RESPECT the WILL – the recent case concerning Aretha Franklin’s estate and the importance of a professional will.

Can you write your own Will?  

In short, the answer to this question is “yes”. However, the true question is whether you should write your own Will.  
Writing your own Will comes with considerable risk. In this article, we take a look at the recent Aretha Franklin case and the five year legal battle her children had to prove her Will and grant her final wishes. 

Aretha Franklin, colloquially referred to as the “Queen of Soul”, and her handwritten Wills were the subject of a lengthy legal dispute between her surviving family members due to the uncertainty of her last wishes and to whom she wished to bequeath her estate to.  

When she died in August 2018, it was thought that Franklin left no Will, meaning her entire estate was to be split equally between her four sons. 9 months after her death, Wills were found at her home; one dated June 2010 found inside a locked cabinet, and one dated March 2014 found inside a spiral notebook under sofa cushions. One of her sons sought to argue that the Will dated 2010 is the real Will which largely benefited him, whereas two of her other sons were arguing that the Will dated 2014, which was more in favour of them, should take precedence.  

Six jurors in the city of Pontiac, Michigan, were asked to determine whether the 2014 Will qualifies as a valid Will. The Will was handwritten, hard to decipher and had words scribbled out throughout. They reached a verdict within less than an hour, and despite the informalities of the 2014 Will, they decided that it was indeed a valid Will and should be followed accordingly when administering and distributing her estate. Three of Franklin’s sons would therefore evenly split her music royalties and bank funds, whilst her youngest son would inherit his mother’s primary residence – a gated mansion last valued at $1.2 million. The 2010 Will would have seen a more even split of the late singer’s assets, but that Will required two of her sons to take business classes and obtain a certificate or degree in order to benefit under it. The ruling is a victory for them. 

In England and Wales, the following components are required in order for a Last Will and Testament to be deemed valid:  

  • the Will must be in writing; 
  • the Will must be signed by the testator or by some other person in the testator’s presence and by their direction;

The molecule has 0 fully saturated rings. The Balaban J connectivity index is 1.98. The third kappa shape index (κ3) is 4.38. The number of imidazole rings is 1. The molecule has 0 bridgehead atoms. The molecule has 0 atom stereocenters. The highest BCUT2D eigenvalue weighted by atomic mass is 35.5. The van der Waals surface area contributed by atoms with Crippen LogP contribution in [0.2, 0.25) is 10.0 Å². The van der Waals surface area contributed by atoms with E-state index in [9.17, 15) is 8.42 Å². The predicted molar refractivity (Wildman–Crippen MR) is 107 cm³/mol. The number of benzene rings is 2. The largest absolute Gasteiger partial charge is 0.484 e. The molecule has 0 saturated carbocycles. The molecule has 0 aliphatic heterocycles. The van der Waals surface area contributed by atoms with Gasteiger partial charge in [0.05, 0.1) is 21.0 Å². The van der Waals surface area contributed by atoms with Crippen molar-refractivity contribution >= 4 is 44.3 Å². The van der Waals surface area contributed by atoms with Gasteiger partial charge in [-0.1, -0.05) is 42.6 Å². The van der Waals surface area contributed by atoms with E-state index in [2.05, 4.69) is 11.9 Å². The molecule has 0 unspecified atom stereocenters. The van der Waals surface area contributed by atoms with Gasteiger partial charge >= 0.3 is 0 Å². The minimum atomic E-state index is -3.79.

• it must appear that the testator intended by their signature to give effect to the Will; and 
  • the Will must be signed by the testator in the presence of two or more witnesses present at the same time who both must attest and sign the Will.  

Generally speaking, the testator must also have the requisite mental capacity and understanding in order to make a Will, otherwise their Will could be open to challenges after they have passed away. 

So long as the conditions above are met, a handwritten Will, also referred to as a “holographic Will”, can be deemed a valid Last Will and Testament and can dictate how the deceased’s estate must be dealt with.  

However, a handwritten Will can cause uncertainty, can be hard to decipher and may cause issues and disputes if certain things are not covered by the testator when putting pen to paper. You would need to weigh up the risks involved in writing your own Will, compared to having one drawn by a professional who can offer you guidance throughout the process.  

As the case referred to above shows, loved ones can be left to determine how best to administer the estate and may need to refer to the Court for directions on what to do, which can be both a time consuming and costly process for those involved and will likely lead to animosity between family or loved ones. The late Aretha Franklin died in August 2018, and it is only in November 2023, five years later, that the family has reached a resolution on how to proceed.  

We would always recommend that you instruct a professional will writing solicitor, such as RLK Solicitors, to prepare your Will to ensure that everything is covered, your last wishes are clear, and that the document is legally valid, which will leave you and your family with peace of mind. We will take your instructions, offer guidance and advice on its content and prepare the Will for execution.  

If you wish to make a new Will, or update your existing Will, contact us and we will be happy to help you.